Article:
As an example, One Less Drop, by Heckler Design debuted on KickStarter. The premise of the product was simple, see a problem and find a simplistic solution to solve it. Others recognized the simplistic value and pledged almost double of what Dean sought.
So, what impact did this simplistic product have on me? I now look at opportunities differently. Instead of creating massive requirements and reams of information that no one will read of care about, I see innovation in three easy steps:
  1. Imagine it
  2. Prove it
  3. Build it
As you imagine and prove, you have to ensure you discover and validate. Repeat these steps as you gain real and honest feedback at each iteration. Additionally, developing anything without really stepping into a conversation with a potential customer, market or environment is not advised.
I’ve found the One Less Drop to be a great answer to the hundreds, if not thousands of times I’ve lost power cords for every gadget I have in my office and travel with.

Prabhakar Gopalan – Experimentation is key

This year I learned the power of figuring out things along the way and to stop strategizing in vacuum.

As unattractive as it sounds for master planners and strategists, the reality is, a lot of things around us do not behave the way they are supposed to. This includes ourselves. Understanding the behavior of people and things, and how that challenges a lot of (supposedly) rational hypothesis is something critical to successful product management.

For example, it is easier to draw and force fit a bell curve distribution for your product adoption, but much harder to figure out the real adoption over time and the variables that affect it.

This blog was started by three people – Saeed, Alan and Ethan.  Over this past year, Jim, Jennifer and I joined as regular contributors. Given the sudden increase in the number of writers, we struggled initially to coordinate and schedule our posts, and decide what topics we should blog about.   I suggested the following experiment – why don’t we assign a specific day of the week for of us, let each writer decide what they would write about, and leave it that way for a few months.  We could track progress and decide how to proceed after that.

It was a simple idea.   When we met three months later, we knew answer – it was working. Our page views and traffic were up significantly. We had been consistent in posting on our own. In short, we were doing just fine, without an overarching strategy or ongoing coordination.

Switch to scene two at a large company where a friend of mine works. Over the summer there was a complex project he was working on.  The project was in an emerging technology space, where neither the market nor the products were developed or mature enough, even for early adoption.   It required a very experimental approach towards problem solving – learning as you go.  But the smartest thinkers and ‘strategists’ in the room put forth their biggest plans.  But by the end of the year, after 6 months of PowerPoints and more PowerPoints the project had barely moved and there was nothing to show except PowerPoints and meeting minutes.  No sales funnel or sales leads.  If only the team had approached the whole problem with humility and taken one small step at a time the results could have been different.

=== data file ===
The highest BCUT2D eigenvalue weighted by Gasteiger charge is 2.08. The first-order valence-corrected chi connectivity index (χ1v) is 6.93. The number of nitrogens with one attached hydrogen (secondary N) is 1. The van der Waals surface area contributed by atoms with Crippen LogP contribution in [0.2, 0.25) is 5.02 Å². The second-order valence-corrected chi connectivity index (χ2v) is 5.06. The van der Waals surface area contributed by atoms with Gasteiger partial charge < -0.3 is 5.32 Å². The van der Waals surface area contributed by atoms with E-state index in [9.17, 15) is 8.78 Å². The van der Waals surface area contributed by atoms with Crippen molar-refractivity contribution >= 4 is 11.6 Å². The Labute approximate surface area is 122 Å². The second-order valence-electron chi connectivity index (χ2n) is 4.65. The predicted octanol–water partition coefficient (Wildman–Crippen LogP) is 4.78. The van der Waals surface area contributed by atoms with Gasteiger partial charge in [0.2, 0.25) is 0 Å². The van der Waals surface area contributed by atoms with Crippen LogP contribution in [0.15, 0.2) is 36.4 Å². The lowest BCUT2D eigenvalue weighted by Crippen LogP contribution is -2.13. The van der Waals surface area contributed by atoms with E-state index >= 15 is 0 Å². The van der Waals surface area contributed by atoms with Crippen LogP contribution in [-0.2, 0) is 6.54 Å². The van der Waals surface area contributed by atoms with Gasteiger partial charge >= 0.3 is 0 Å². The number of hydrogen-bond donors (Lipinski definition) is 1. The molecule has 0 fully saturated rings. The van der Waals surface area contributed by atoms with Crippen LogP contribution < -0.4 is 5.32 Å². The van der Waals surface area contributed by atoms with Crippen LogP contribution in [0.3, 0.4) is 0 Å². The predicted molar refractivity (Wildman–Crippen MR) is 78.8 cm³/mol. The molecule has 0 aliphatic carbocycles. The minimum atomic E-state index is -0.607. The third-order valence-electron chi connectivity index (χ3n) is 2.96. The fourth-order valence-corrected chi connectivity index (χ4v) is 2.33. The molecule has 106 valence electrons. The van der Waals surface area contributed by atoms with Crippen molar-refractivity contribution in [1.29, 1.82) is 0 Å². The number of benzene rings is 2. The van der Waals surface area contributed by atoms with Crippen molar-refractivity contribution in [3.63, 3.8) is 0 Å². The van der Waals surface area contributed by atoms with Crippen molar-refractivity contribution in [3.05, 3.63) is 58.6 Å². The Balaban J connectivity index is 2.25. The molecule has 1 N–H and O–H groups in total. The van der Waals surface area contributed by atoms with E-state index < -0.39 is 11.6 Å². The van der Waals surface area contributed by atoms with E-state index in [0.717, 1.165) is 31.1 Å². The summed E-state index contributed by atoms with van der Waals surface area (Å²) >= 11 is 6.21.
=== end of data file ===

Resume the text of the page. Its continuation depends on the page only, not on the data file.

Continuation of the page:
My lessons from 2011 – start with small experiments, learn from their outcomes and continuously improve over time.

Tweet this: Lessons Learned in 2011 – http://wp.me/pXBON-34k #prodmgmt #prodmktg #innovation

 

1. Restrict Unix/Linux CLI to runtests only

2.  Copy each single object with the right-click

3.  Check in UI if anything was changed, if not, do not remove the results

4. Modify Export all metadata in UI NOT to export table defs.  Command line should have both options

5.  Validate the expression (get Gautam to do it J)

6.  Call errors “Mapping error” and “Session error”

7. INFA_HOME when reading 8 and 9 repos

8. % bad records (since we will do the # of records)

0 comments
  1. Jim Holland

    On PM contributors – It’s been great to work with you and learn from you this year. I appreciate your contributions and allowing me a place to do the same.

    I raise a glass to all Product Management professionals as we close out an eventful 2011 and look forward to the opportunities ahead.

    Jim

  2. Tim Johnson

    I’ll expand on Jennifer’s post about community and that most of us fell into our roles. Through my two experiences at Product Camp and in a number of follow on blogs, it has struck me that there is no clear path to being a product person, whether PM or PMM. In both instances I came out of Pcamp as a mentor for someone wanting to get into PM.

    The growing product people community will help address issues such as breaking into the game, separating the art from the science of both disciplines, defining how to adapt the role in different reporting/corporate structures, etc. We will all help ourselves as much, if not more, by giving to the community as by taking from it.

    Silence and solitude are neither golden nor helpful. Jump in. Comment. Ask. Relate. Enjoy – we do love the gig don’t we?